CRANBURY, N.J. (DTN) -- Eight days following the largest coordinated production cut on record at 9.7 million barrels per day (bpd) agreed to by OPEC+ on April 12 along with four governments using their strategic storage to aid commercial participants and economic-driven production cuts outside of OPEC+, the U.S. crude oil futures benchmark registered a historic decline to what once might have seemed an unfathomable more than 300% drop to settle at -$37.63 barrel (bbl).
May West Texas Intermediate futures lost $55.90 bbl at settlement ahead of expiration Tuesday afternoon, and traded at a -$40.32 bbl low on the session. The WTI contract turned negative during market-on-close trade, and with blistering speed, punched out the record book negative settlement amid forced long liquidation. Stunned market observers now wonder how the May contract will perform during its final trade day Tuesday.
Never before has there been as stark a lesson of the danger in holding a position in a contract into its expiration when a lack of buying is possible as Monday. Those hoodwinked by the OPEC+ deal against demand loss as high as 35 million bpd this month due to efforts to slow the COVID-19 pandemic found themselves in a harrowing position and were forced distressed sellers.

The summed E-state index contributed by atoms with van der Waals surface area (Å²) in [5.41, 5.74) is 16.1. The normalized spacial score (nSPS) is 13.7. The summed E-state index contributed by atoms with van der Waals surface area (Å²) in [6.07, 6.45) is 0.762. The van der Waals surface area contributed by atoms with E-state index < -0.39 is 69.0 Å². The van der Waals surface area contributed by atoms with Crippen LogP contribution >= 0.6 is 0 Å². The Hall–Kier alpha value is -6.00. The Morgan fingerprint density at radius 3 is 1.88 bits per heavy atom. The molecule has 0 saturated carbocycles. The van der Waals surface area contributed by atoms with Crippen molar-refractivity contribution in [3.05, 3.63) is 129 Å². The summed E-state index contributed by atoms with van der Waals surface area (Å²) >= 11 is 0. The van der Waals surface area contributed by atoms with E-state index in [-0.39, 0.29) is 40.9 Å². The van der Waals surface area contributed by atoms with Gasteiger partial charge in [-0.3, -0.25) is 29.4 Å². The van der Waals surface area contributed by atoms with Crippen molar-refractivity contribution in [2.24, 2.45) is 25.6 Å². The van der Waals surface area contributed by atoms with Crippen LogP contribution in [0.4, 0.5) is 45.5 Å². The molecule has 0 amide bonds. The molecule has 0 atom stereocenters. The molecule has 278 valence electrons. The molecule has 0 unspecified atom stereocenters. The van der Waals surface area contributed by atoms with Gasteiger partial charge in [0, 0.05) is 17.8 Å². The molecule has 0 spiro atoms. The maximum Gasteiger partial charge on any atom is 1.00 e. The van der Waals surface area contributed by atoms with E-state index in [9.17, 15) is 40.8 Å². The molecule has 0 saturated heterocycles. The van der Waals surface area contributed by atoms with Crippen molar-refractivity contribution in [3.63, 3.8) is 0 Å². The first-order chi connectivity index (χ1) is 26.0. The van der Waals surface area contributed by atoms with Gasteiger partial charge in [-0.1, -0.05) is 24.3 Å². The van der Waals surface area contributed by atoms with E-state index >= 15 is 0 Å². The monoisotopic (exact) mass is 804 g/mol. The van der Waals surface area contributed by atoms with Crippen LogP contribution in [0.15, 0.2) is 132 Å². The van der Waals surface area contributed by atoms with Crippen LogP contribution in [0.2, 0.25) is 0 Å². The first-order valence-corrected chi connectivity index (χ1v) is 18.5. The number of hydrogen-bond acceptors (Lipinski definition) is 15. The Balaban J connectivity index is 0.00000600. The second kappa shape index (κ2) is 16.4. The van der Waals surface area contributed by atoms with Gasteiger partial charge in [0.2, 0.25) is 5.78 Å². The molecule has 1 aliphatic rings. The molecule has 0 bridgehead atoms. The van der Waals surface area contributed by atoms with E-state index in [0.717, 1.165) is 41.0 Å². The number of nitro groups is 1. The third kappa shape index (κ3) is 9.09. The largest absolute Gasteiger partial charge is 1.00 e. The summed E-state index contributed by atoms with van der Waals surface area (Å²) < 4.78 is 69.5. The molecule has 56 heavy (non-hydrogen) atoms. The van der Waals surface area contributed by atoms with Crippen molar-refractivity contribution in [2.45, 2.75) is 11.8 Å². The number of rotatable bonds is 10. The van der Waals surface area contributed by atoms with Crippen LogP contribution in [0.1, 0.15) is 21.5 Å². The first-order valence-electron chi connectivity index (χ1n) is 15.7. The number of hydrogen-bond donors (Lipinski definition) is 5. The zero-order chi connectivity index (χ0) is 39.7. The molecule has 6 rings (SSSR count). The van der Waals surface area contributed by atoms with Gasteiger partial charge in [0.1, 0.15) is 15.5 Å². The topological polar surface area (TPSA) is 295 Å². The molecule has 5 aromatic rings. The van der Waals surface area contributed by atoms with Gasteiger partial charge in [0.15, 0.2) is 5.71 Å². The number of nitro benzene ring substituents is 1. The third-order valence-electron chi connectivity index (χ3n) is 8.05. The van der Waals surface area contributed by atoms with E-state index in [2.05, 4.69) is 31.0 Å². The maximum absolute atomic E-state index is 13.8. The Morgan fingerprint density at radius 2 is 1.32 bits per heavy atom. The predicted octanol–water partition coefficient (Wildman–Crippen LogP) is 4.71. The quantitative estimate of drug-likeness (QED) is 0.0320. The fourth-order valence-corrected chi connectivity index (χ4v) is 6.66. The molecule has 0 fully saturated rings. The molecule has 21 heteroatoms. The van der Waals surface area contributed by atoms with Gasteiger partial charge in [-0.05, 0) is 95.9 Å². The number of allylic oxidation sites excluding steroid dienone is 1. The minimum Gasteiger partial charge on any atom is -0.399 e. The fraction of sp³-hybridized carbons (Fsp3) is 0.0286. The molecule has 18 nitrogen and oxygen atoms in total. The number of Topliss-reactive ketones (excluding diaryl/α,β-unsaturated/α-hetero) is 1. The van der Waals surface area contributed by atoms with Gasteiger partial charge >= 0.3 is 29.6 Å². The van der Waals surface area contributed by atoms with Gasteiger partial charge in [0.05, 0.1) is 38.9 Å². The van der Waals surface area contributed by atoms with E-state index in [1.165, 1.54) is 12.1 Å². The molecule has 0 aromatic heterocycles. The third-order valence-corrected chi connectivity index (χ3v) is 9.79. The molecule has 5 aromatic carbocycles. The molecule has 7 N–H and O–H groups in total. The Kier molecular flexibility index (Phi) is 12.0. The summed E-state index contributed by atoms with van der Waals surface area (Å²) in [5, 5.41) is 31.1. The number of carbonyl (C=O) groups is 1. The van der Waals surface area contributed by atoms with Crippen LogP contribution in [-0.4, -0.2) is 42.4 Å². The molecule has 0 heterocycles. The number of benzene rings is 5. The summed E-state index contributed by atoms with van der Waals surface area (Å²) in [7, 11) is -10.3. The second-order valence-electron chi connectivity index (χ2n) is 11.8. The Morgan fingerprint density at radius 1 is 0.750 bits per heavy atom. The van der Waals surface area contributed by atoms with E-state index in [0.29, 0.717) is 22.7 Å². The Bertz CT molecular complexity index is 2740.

The May WTI contract has trade volume of 152,815 contracts late afternoon in ongoing trading following settlement, which compares with volume for June WTI futures at 1,116,714 and counting.
June WTI futures settled down $4.60 at $20.43 bbl, with the July contract ending at $26.28 bbl in the super-contango market. July WTI futures volume was at 279,229 late afternoon.
Intercontinental Exchange June Brent futures settled down $2.51 at $25.57 bbl, widening its premium to June WTI to $5.14. NYMEX May RBOB futures settled down $0.0424 at $0.6683 gallon, and May ULSD futures down 6.85 cents at $0.8878 gallon, paring a decline to a $0.8855 51-month low on the spot continuous chart.
Brian L. Milne can be reached at email@example.com
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